Interviews, Music, We Love Music

Q&A with J. Tom Hnatow


I first became acquainted with the soulful, sweet pedal steel guitar styling of J. Tom Hnatow pretty recently, whilst listening to, loving and obsessing over the last These United States record, released earlier this year. As I like to say- I may be late, but at least I made it to the party. Hnatow is skillful on the pedal steel, playing with nuance, subtlety and heart, but can also totally rock it out, and plays many other instruments as well. He was with TUS for seven years (starting out in DC), five albums, and about a thousand shows, living mostly on the road. He has recently left the band, moved from North Carolina to Lexington, Kentucky, and is now on tour playing guitar with The Mynabirds (another band with DC roots- front-woman Laura Burhenn lived many years in DC.) Amidst his busy tour schedule he took some time to chat with me on the phone about music, icons of the pedal steel world, leaving These United States, and more. You can see Tom play with The Mynabirds this Friday, October 26th at Black Cat!


Alexia: So how did you first start playing music?

Tom: I was forced to take piano lessons when I was a kid, like 8 years, and I hated it! Absolutely despised it, and, I think my Mom said something like “When you turn fifteen you can quit.” So I was like “Ok, cool, I’m out!” And then I sort of stumbled into playing guitar and thought that was pretty cool, and kind of went from there.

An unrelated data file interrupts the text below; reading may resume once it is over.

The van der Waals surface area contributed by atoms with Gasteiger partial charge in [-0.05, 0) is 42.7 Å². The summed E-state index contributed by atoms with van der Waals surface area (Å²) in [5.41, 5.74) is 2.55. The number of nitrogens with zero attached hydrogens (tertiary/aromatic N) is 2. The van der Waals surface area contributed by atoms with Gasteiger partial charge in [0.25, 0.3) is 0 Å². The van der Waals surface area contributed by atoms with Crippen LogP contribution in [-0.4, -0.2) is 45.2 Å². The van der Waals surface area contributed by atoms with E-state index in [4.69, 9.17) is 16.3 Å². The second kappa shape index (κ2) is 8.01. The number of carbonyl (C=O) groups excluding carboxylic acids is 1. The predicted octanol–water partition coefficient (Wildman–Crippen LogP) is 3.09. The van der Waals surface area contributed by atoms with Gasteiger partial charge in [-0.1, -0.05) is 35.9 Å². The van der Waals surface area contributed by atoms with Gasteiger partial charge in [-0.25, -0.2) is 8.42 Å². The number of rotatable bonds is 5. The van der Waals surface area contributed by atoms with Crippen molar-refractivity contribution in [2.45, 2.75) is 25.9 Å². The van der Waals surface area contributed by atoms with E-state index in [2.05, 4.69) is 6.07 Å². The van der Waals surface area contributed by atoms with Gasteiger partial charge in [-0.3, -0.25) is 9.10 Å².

Alexia: And how did you get into pedal steel?

Tom: How did I get into pedal steel? I think I stumbled into it, because I played banjo and I played lap steel for a long time, and realized that what I was doing on the lap steel, there were a lot of things where I was trying to imitate a pedal steel, so I thought “Oh, this’ll be really easy! How hard could it be? I can play slide guitar!” And I learned rapidly that was not the case! I’m just sort of stumbling my way through it.

Alexia: Um, for stumbling you’re doing a pretty damn good job! (laughs)

Tom: (laughs) It’s smoke and mirrors! It’s an illusion.

Alexia: Was there any artist or album that first made you fall in love with rock & roll?

Tom: Yeah. Well, I didn’t listen to rock & roll as a kid much. I wasn’t that into it, and it wasn’t that my parents banned it, but we just weren’t allowed to watch MTV, and I just really was not exposed to rock & roll. My Dad’s like a real jazz guy. So, for some inexplicable reason, and I still don’t know why he did this, when I graduated from junior high school he bought me the Led Zeppelin box set. And I don’t think I’d ever heard a note of Led Zeppelin, other than, you know, of course “Stairway to Heaven”, and I was just floored by the fact that this music existed! So I was like “I’m going to play guitar,” so of course my first band was like Led Zeppelin riffs played even stupider. (laughs)

Alexia: Are there any people in the pedal steel world who are inspirational or icons to you?

Tom: Yeah- there’s a guy named Ralph Mooney, Waylon Jennings’ long-term sidekick, and he is just absolutely one of my favorites. And Ben Keith , I think he’s the only steel player who played on any Neil Young records, and I just love his playing. It’s just like so simple and beautiful and perfect. You know, any Neil Young song you hear the steel and it’s just like, it just couldn’t exist otherwise. Continue reading

Entertainment, Music, The Features, We Love Music

We Love Music: Listen Up! 2 albums you should hear.

courtesy of These United States